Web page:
The Info List - Partizan Stadium

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The Partizan Stadium (Serbian: Стадион Партизанa / Stadion Partizana) is a football and track-and-field stadium in Autokomanda, municipality of Savski Venac, Belgrade, Serbia, which has a seating capacity of 32,710. Situated on the Topčider Hill, at Humska 1 street it is a home field of Partizan Belgrade.[2] Also, it was the home of Partizan's main rival Red Star Belgrade from 1959 to 1963, when they moved to the Marakana Stadium. It carried the name JNA Stadium (Serbian: Стадион ЈНА (Стадион Југословенске народне армије) / Stadion JNA (Stadion Jugoslovenske narodne armije)) for a long time and was the site of Youth Day parade. Even today, the majority of football fans in all countries of the former SFR Yugoslavia call it by its old name. Partizan fans, the Grobari, call it also Fudbalski hram (English: The Temple of Football). The stadium has four stands: the south, north, west[citation needed] and east. Before conversion to an all-seater stadium, the ground had a capacity of 50,000 people. There were plans to replace the current stadium with a new one. Swiss companies Mob Lab and Marazzi-Paul presented a project of a 38,000 seated stadium with commercial contents.[3] The construction was supposed to start in 2006 but it was postponed and later cancelled.


1 History 2 Structures and facilities 3 Proposed new stadium 4 Other uses 5 See also 6 Gallery 7 References 8 External links

History[edit] Construction of the stadium was started after World War II, on the site of BSK Stadion, which was a 25,000 seat stadium that hosted the Yugoslav national team as well as BSK Beograd. The stadium was built with the help of the Yugoslav People's Army, in the period between 1948 and 1951. Although the stadium was not completely finished, the first match was Yugoslavia against France on 9 October 1949, which ended 1–1. The ground was officially opened on Yugoslav People's Army Day, on 22 December 1951.[1]

Monument to relay carriers near Partizan Stadium

From 1957 to 1987 the stadium was the site of Youth Day parade. Every year on 25 May the Relay of Youth were held in Socialist Federal Republic of Yugoslavia. Participants carried a baton with a birthday message to President Josip Broz Tito. The Relay of Youth was a symbolic relay race which started in Tito's birth town Kumrovec and went through all major towns and cities of the country and it ended in Belgrade at JNA Stadium.[4] On 1 April 1957, the stadium received its first electronic scoreboard. First time it was used on a match between Partizan and Vardar Skoplje on 30 November 1957.[1] The stadium was a site of the 7th European Athletics Championship which was held from 12 to 16 September 1962. In April 1989, Partizan Belgrade purchased the stadium from the former Yugoslav People's Army, and thus became the owner. The name of the stadium were officially changed in Partizan Stadium.[1] Partizan stadium had a 50,000 capacity before the new UEFA security regulations came in effect. There were 15 924 seats, 33 000 standing places and 585 box seats. It was renovated in 1998, and has had a capacity of 32,710 since.[2] On September 2010, Partizan stadium was reorganized in a few places for the UEFA Champions League. Due to UEFA stadium standards, the fences on the eastern and western stands were shortened from 2.25m to 0.70m. The football pitch was extended by 1 square meter. New, modern goal-posts were mounted, and brand new media boxes were constructed on top of the western stand.[5] Partizan's Champions League game against Arsenal on 20 September, was almost postponed due to two of the stadium's floodlights failing. However one of them was fixed and the referee, Wolfgang Stark gave consent for the match to be played with only 3 floodlights.[6] In March 2012, the old scoreboard was replaced with a new LED display after 55 years of service.[7] On 7 September 2012, Partizan Belgrade announced a sponsorship agreement between the Carlsberg Group and the club, which includes also the placement of black and white chairs on the whole stadium.[8] Structures and facilities[edit]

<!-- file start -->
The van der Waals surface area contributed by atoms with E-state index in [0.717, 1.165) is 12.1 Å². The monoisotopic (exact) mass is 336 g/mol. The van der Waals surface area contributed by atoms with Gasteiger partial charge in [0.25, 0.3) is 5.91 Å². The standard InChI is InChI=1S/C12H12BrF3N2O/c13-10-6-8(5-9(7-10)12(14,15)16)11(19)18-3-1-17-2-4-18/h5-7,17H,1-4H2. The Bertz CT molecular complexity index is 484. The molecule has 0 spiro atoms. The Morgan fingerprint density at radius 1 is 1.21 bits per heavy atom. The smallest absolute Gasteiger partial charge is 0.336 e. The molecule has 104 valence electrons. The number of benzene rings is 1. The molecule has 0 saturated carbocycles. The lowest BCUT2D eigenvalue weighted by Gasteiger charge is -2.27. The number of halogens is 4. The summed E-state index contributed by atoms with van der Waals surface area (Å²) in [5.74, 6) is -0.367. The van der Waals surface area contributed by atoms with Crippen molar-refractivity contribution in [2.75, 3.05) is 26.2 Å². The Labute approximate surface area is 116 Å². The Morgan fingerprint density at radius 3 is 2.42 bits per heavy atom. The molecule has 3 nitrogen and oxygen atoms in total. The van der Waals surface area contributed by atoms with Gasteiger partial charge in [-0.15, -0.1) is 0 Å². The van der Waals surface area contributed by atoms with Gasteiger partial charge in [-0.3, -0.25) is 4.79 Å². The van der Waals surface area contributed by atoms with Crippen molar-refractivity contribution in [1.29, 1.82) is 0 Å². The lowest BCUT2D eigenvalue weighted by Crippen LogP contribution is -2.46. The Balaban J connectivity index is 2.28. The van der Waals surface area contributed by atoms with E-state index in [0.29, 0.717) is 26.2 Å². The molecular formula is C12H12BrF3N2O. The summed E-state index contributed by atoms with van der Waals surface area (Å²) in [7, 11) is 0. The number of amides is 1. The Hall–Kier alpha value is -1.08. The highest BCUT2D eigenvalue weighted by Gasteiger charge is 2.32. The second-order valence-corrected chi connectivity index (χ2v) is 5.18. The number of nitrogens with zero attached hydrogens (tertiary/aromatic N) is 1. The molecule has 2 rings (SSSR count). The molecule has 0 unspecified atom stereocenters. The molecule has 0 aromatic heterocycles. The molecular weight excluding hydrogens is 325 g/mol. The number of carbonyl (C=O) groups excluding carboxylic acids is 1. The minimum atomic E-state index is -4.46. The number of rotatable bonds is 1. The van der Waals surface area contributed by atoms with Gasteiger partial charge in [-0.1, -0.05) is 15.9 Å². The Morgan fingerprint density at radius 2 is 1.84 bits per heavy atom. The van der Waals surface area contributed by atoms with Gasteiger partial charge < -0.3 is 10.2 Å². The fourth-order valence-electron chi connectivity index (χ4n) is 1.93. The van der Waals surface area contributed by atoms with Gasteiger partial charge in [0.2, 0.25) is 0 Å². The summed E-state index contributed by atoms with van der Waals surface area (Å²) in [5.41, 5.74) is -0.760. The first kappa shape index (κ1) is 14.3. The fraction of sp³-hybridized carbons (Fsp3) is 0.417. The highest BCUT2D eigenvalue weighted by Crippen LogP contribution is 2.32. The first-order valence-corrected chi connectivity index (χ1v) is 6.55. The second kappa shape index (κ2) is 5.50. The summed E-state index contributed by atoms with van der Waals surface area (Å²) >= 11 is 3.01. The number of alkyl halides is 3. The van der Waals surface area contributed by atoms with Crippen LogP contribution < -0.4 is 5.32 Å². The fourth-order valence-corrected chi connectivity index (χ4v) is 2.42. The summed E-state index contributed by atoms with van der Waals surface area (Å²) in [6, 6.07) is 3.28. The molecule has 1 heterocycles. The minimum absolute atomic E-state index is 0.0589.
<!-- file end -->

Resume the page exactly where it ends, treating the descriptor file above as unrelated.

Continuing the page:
Grobari at the south stand.